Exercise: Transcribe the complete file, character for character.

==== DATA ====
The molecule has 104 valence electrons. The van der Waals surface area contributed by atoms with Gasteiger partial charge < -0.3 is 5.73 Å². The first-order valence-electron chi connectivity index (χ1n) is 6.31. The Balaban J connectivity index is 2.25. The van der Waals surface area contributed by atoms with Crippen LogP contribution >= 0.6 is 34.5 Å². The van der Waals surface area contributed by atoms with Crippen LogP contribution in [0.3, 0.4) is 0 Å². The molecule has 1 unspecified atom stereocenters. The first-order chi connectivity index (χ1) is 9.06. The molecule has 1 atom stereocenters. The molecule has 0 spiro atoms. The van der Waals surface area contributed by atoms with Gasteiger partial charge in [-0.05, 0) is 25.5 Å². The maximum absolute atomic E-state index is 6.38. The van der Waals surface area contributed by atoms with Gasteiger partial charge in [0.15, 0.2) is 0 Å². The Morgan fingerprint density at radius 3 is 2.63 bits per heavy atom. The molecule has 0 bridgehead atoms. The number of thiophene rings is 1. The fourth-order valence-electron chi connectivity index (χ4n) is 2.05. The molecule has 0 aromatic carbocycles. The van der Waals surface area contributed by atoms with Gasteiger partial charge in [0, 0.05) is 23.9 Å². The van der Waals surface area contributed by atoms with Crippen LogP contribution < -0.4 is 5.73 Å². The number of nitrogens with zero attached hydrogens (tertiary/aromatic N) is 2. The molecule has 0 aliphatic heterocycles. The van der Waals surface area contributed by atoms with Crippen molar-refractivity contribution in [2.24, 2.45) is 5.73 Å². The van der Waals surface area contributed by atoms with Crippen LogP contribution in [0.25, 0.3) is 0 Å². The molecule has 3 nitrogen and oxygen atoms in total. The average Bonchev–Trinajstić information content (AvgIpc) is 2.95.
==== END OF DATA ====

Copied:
The molecule has 104 valence electrons. The van der Waals surface area contributed by atoms with Gasteiger partial charge < -0.3 is 5.73 Å². The first-order valence-electron chi connectivity index (χ1n) is 6.31. The Balaban J connectivity index is 2.25. The van der Waals surface area contributed by atoms with Crippen LogP contribution >= 0.6 is 34.5 Å². The van der Waals surface area contributed by atoms with Crippen LogP contribution in [0.3, 0.4) is 0 Å². The molecule has 1 unspecified atom stereocenters. The first-order chi connectivity index (χ1) is 9.06. The molecule has 1 atom stereocenters. The molecule has 0 spiro atoms. The van der Waals surface area contributed by atoms with Gasteiger partial charge in [-0.05, 0) is 25.5 Å². The maximum absolute atomic E-state index is 6.38. The van der Waals surface area contributed by atoms with Gasteiger partial charge in [0.15, 0.2) is 0 Å². The Morgan fingerprint density at radius 3 is 2.63 bits per heavy atom. The molecule has 0 bridgehead atoms. The number of thiophene rings is 1. The fourth-order valence-electron chi connectivity index (χ4n) is 2.05. The molecule has 0 aromatic carbocycles. The van der Waals surface area contributed by atoms with Gasteiger partial charge in [0, 0.05) is 23.9 Å². The van der Waals surface area contributed by atoms with Crippen LogP contribution < -0.4 is 5.73 Å². The number of nitrogens with zero attached hydrogens (tertiary/aromatic N) is 2. The molecule has 0 aliphatic heterocycles. The van der Waals surface area contributed by atoms with Crippen molar-refractivity contribution in [2.24, 2.45) is 5.73 Å². The van der Waals surface area contributed by atoms with Crippen LogP contribution in [0.25, 0.3) is 0 Å². The molecule has 3 nitrogen and oxygen atoms in total. The average Bonchev–Trinajstić information content (AvgIpc) is 2.95.